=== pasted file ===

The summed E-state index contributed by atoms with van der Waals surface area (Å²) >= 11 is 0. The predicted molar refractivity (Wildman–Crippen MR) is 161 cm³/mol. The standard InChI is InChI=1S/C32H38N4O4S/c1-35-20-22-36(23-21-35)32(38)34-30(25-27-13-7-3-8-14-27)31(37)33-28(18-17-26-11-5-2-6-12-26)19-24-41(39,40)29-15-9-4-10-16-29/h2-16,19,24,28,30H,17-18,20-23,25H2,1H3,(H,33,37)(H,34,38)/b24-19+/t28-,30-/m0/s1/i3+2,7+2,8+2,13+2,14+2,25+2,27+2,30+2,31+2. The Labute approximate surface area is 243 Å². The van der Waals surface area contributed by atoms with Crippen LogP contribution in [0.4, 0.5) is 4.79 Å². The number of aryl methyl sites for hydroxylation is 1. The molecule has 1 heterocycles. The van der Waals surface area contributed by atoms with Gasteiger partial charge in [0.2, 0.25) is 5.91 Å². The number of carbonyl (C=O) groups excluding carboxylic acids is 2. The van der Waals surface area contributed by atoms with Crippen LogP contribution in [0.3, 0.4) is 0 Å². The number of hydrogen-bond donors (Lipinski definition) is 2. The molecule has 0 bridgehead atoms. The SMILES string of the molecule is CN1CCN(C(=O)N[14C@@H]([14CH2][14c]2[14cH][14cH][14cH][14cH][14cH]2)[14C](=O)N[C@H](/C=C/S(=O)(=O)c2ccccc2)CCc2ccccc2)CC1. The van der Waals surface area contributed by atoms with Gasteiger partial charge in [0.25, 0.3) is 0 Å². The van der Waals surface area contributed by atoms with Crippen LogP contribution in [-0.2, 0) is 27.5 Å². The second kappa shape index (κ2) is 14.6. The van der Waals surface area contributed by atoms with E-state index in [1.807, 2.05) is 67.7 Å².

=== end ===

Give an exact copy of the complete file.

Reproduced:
The summed E-state index contributed by atoms with van der Waals surface area (Å²) >= 11 is 0. The predicted molar refractivity (Wildman–Crippen MR) is 161 cm³/mol. The standard InChI is InChI=1S/C32H38N4O4S/c1-35-20-22-36(23-21-35)32(38)34-30(25-27-13-7-3-8-14-27)31(37)33-28(18-17-26-11-5-2-6-12-26)19-24-41(39,40)29-15-9-4-10-16-29/h2-16,19,24,28,30H,17-18,20-23,25H2,1H3,(H,33,37)(H,34,38)/b24-19+/t28-,30-/m0/s1/i3+2,7+2,8+2,13+2,14+2,25+2,27+2,30+2,31+2. The Labute approximate surface area is 243 Å². The van der Waals surface area contributed by atoms with Crippen LogP contribution in [0.4, 0.5) is 4.79 Å². The number of aryl methyl sites for hydroxylation is 1. The molecule has 1 heterocycles. The van der Waals surface area contributed by atoms with Gasteiger partial charge in [0.2, 0.25) is 5.91 Å². The number of carbonyl (C=O) groups excluding carboxylic acids is 2. The van der Waals surface area contributed by atoms with Crippen LogP contribution in [0.3, 0.4) is 0 Å². The number of hydrogen-bond donors (Lipinski definition) is 2. The molecule has 0 bridgehead atoms. The SMILES string of the molecule is CN1CCN(C(=O)N[14C@@H]([14CH2][14c]2[14cH][14cH][14cH][14cH][14cH]2)[14C](=O)N[C@H](/C=C/S(=O)(=O)c2ccccc2)CCc2ccccc2)CC1. The van der Waals surface area contributed by atoms with Gasteiger partial charge in [0.25, 0.3) is 0 Å². The van der Waals surface area contributed by atoms with Crippen LogP contribution in [-0.2, 0) is 27.5 Å². The second kappa shape index (κ2) is 14.6. The van der Waals surface area contributed by atoms with E-state index in [1.807, 2.05) is 67.7 Å².